Isolated CNVs involving 17q25.3

Case 1 The subject was diagnosed with Sanfillipo syndrome type A and had a similarly affected father. Sequencing analysis of the gene SGSH identified a homozygous deletion of 11 nucleotides starting at position 1272 (c.1272_1282del11), which is predicted to result in a reading frame shift and ultimately an aberrant protein. Additionally, CMA analysis detected an approximately 7 kb deletion (arr[GRCh37] 17q25.3(78183648_78190994) × 1), resulting in loss of exons 2–8 in the SGSH gene. The CNV analysis clarified the results obtained by sequencing analysis, for which the homozygous 11 nucleotide deletion called by sequencing was the result of an 11 nucleotide deletion on one allele and deletion involving exons 2–8 on the other allele. Further, heparin-N-sulfatase (heparan sulfaminidase) was deficient, consistent with Sanfilippo syndrome type A. N-acetylglucosamine-6-sulfatase (type D) activity was found to be normal, suggesting against multiple sulfatase deficiency. Maternal testing was not be performed.

Overall, these results were consistent with a clinical diagnosis of Sanfillipo syndrome type A in this individual. Interestingly, only SNVs in the SGSH gene have been reported in association with Sanfilippo A, and to our knowledge, this is the first reported case of a deletion in the SGSH gene (no cases reported in ClinVar or published literature), that appears to be causal for Sanfillipo syndrome type A syndrome.

Case 2 The subject was diagnosed with ASD, DD, low muscle tone, posterior cerebellar artery syndrome, and intellectual disability. At the time of exam, additional features included a receding hairline, a narrow nasal bridge, a deep philtrum, and flat feet arches. He has family history of a maternal first cousin with speech delay and his maternal half uncle and his daughter were diagnosed with ASD. The subject had a normal 46,XY constitution by karyotyping and showed no evidence of trinucleotide repeat amplification within the FMR1 gene.

The CMA detected an approximately 362 kb duplication which was found to be paternally inherited (arr[GRCh37] 17q25.3(80190108_80552040) × 3 pat). The duplication included the genes SLC16A3, CSNK1D, CD7, SECTM1, TEX19, UTS2R, OGFOD3, HEXD, CYBC1, NARF, and FOXK2 (partial). Importantly, two cases in the literature were identified with duplications involving the FOXK2 gene identified in patient with similar clinical features. First, a patient with ID was reported with a 494 kb duplication (DICEPHER database), which also partially duplicated the FOXK2 gene, as observed in our subject. Although the duplication identified in the current study is a partial duplication similar to the duplication reported in DICEPHER, it is uncertain whether FOXK2 is disrupted. If these duplications are inverted it is possible FOXK2 is disrupted leading to a loss-of-function; however, additional evidence is needed to confirm this. Second, a patient was reported with partial tetrasomy of 17q25.3, with a segment translocated to 10q disrupting the FOXK2 gene [7]. Notably, depletion of Foxk transcription factors have been observed in association with genome-wide transcriptional mis-regulation and developmental arrest in zebrafish embryos [8].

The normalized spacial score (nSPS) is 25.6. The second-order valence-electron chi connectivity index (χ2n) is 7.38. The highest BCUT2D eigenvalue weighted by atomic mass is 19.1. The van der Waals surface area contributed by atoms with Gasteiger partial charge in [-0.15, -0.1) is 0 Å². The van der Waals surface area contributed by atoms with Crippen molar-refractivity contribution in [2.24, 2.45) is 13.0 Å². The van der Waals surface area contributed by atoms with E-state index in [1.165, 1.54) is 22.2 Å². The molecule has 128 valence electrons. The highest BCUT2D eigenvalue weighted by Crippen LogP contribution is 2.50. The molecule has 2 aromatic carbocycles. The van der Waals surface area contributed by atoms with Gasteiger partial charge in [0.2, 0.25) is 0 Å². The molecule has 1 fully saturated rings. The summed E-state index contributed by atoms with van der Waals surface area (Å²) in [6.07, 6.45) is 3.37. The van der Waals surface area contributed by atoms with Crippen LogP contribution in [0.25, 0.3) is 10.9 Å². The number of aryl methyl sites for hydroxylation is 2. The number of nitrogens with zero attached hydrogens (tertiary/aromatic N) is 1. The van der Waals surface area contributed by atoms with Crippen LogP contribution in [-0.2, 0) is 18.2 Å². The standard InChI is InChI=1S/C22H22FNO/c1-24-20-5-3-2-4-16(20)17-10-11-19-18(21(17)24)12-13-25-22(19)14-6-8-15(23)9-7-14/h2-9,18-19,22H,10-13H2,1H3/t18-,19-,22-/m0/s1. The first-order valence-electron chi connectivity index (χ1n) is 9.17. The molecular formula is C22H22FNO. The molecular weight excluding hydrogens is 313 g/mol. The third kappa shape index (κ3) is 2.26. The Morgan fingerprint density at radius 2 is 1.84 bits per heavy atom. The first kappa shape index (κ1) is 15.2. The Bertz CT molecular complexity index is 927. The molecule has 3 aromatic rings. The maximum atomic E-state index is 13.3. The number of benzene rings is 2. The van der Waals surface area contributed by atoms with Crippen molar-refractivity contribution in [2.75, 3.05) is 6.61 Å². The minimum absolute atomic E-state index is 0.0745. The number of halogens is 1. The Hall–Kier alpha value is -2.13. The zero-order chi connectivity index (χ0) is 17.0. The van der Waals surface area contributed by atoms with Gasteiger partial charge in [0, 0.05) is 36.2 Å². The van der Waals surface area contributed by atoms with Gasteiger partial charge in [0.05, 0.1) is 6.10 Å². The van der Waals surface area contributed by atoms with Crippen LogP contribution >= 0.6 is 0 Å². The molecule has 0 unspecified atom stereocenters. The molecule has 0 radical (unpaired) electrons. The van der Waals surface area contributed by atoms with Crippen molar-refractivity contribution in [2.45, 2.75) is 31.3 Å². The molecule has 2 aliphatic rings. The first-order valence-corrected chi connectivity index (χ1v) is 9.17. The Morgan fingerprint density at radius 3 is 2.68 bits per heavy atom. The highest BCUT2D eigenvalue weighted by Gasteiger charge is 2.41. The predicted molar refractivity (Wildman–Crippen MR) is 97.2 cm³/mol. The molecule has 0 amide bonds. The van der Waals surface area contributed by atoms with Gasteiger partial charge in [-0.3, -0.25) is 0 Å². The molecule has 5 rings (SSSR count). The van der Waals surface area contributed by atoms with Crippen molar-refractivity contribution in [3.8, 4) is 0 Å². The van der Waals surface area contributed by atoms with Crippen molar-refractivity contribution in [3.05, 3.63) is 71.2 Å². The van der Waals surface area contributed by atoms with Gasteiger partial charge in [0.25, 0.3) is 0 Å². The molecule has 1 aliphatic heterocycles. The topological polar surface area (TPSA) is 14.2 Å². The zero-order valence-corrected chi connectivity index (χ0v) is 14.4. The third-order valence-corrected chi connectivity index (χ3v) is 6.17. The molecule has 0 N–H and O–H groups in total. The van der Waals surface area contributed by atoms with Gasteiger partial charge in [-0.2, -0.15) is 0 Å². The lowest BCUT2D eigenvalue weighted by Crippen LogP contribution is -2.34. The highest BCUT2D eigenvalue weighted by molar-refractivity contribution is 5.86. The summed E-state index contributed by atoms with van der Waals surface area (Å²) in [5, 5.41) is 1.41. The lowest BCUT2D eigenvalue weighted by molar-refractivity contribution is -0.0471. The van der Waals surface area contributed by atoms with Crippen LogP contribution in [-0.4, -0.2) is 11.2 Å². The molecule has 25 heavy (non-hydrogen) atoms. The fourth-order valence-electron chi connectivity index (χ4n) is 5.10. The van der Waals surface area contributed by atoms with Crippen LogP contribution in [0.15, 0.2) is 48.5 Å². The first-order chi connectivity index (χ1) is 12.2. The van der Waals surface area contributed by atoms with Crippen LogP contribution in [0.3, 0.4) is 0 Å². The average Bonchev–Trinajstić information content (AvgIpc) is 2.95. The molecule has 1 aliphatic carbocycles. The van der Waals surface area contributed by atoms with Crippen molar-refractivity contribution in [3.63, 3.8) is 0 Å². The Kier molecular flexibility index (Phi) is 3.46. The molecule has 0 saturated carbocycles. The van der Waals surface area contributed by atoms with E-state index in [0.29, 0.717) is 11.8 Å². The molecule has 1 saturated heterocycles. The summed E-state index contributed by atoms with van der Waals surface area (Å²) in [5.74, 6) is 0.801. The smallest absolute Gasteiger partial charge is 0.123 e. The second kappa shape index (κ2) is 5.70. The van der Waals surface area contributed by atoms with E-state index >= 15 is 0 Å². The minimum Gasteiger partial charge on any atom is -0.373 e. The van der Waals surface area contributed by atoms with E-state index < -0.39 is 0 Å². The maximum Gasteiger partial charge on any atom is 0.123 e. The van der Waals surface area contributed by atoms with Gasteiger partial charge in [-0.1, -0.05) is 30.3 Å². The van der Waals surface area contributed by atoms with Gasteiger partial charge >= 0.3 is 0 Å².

Case 3 The subject was diagnosed with ADHD, developmental disorder of scholastic skills, impulsiveness, poor social cues, difficulty processing emotions, delayed physical development, speech delay, and possible exposure to alcohol during pregnancy. Notable facial features include dysmorphic facial features, congenital deformities of the skull/face/jaw, and café au lait spot on inner buttock. The family history was unknown for this subject. She had a normal 46,XX constitution by karyotyping and showed no evidence of trinucleotide repeat amplification within the FMR1 gene.

The CMA detected an approximately 44 kb deletion (arr[GRCh37] 17q25.3(77190712_77234523) × 1), resulting in a single exon deletion of exon 4 within the gene RBFOX3. The RBFOX3 gene has been predicted to be loss-of-function intolerant (pLI score of 1) and functional studies have shown an important role in brain development. Knockout of the RBFOX3 gene in mice has shown reduced brain mass, abnormal hippocampal dentate gyrus, but normal total body mass, and increased susceptibility to seizures [9, 10]. Exon 3 deletion of RBFOX3 has been reported in an individual with Rolandic epilepsy [11], while a de novo missense change c.620C > T(p.A207V) has been associated with neonatal seizures [12]. Additionally, a patient with developmental delay carrying a balanced translocation, t(9;17)(q12;q24), disrupting RBFOX3 is also reported [13]. These cases suggest a key role in neurodevelopment for this gene. Of the limited cases reported in the literature, along with our case, there appears to be a varying neurodevelopmental phenotype that may or may not include seizures.

CNVs involving RNF213